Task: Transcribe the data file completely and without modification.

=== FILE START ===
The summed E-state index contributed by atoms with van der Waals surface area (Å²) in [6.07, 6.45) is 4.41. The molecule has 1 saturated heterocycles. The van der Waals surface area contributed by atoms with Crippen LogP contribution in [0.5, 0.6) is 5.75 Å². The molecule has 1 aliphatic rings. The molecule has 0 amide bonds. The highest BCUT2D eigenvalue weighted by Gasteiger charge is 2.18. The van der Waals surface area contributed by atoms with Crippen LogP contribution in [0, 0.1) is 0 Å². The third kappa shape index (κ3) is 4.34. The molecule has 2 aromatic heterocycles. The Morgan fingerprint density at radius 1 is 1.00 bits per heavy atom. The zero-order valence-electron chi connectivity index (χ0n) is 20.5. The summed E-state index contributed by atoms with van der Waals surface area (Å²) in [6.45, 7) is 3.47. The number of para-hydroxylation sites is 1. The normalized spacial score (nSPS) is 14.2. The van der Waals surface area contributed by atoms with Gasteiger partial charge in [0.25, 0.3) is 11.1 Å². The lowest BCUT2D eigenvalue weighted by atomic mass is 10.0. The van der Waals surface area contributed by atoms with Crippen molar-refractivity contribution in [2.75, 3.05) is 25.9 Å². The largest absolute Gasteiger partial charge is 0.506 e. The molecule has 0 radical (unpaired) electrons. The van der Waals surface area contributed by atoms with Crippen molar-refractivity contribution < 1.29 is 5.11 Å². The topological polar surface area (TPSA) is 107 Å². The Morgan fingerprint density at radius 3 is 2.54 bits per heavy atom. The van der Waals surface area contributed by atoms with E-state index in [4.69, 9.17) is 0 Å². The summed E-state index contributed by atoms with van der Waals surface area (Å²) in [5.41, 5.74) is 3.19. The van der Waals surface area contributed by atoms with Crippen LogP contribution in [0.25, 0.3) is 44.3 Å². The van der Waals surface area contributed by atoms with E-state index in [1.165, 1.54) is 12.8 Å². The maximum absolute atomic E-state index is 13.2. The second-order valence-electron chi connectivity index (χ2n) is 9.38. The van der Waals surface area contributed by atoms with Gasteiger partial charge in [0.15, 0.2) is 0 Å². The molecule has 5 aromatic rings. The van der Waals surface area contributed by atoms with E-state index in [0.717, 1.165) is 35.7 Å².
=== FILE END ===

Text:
The summed E-state index contributed by atoms with van der Waals surface area (Å²) in [6.07, 6.45) is 4.41. The molecule has 1 saturated heterocycles. The van der Waals surface area contributed by atoms with Crippen LogP contribution in [0.5, 0.6) is 5.75 Å². The molecule has 1 aliphatic rings. The molecule has 0 amide bonds. The highest BCUT2D eigenvalue weighted by Gasteiger charge is 2.18. The van der Waals surface area contributed by atoms with Crippen LogP contribution in [0, 0.1) is 0 Å². The third kappa shape index (κ3) is 4.34. The molecule has 2 aromatic heterocycles. The Morgan fingerprint density at radius 1 is 1.00 bits per heavy atom. The zero-order valence-electron chi connectivity index (χ0n) is 20.5. The summed E-state index contributed by atoms with van der Waals surface area (Å²) in [6.45, 7) is 3.47. The number of para-hydroxylation sites is 1. The normalized spacial score (nSPS) is 14.2. The van der Waals surface area contributed by atoms with Gasteiger partial charge in [0.25, 0.3) is 11.1 Å². The lowest BCUT2D eigenvalue weighted by atomic mass is 10.0. The van der Waals surface area contributed by atoms with Crippen molar-refractivity contribution in [2.75, 3.05) is 25.9 Å². The largest absolute Gasteiger partial charge is 0.506 e. The molecule has 0 radical (unpaired) electrons. The van der Waals surface area contributed by atoms with Crippen molar-refractivity contribution < 1.29 is 5.11 Å². The topological polar surface area (TPSA) is 107 Å². The Morgan fingerprint density at radius 3 is 2.54 bits per heavy atom. The van der Waals surface area contributed by atoms with E-state index in [4.69, 9.17) is 0 Å². The summed E-state index contributed by atoms with van der Waals surface area (Å²) in [5.41, 5.74) is 3.19. The van der Waals surface area contributed by atoms with Crippen LogP contribution in [0.25, 0.3) is 44.3 Å². The van der Waals surface area contributed by atoms with E-state index in [1.165, 1.54) is 12.8 Å². The maximum absolute atomic E-state index is 13.2. The second-order valence-electron chi connectivity index (χ2n) is 9.38. The van der Waals surface area contributed by atoms with Gasteiger partial charge in [0.15, 0.2) is 0 Å². The molecule has 5 aromatic rings. The van der Waals surface area contributed by atoms with E-state index in [0.717, 1.165) is 35.7 Å².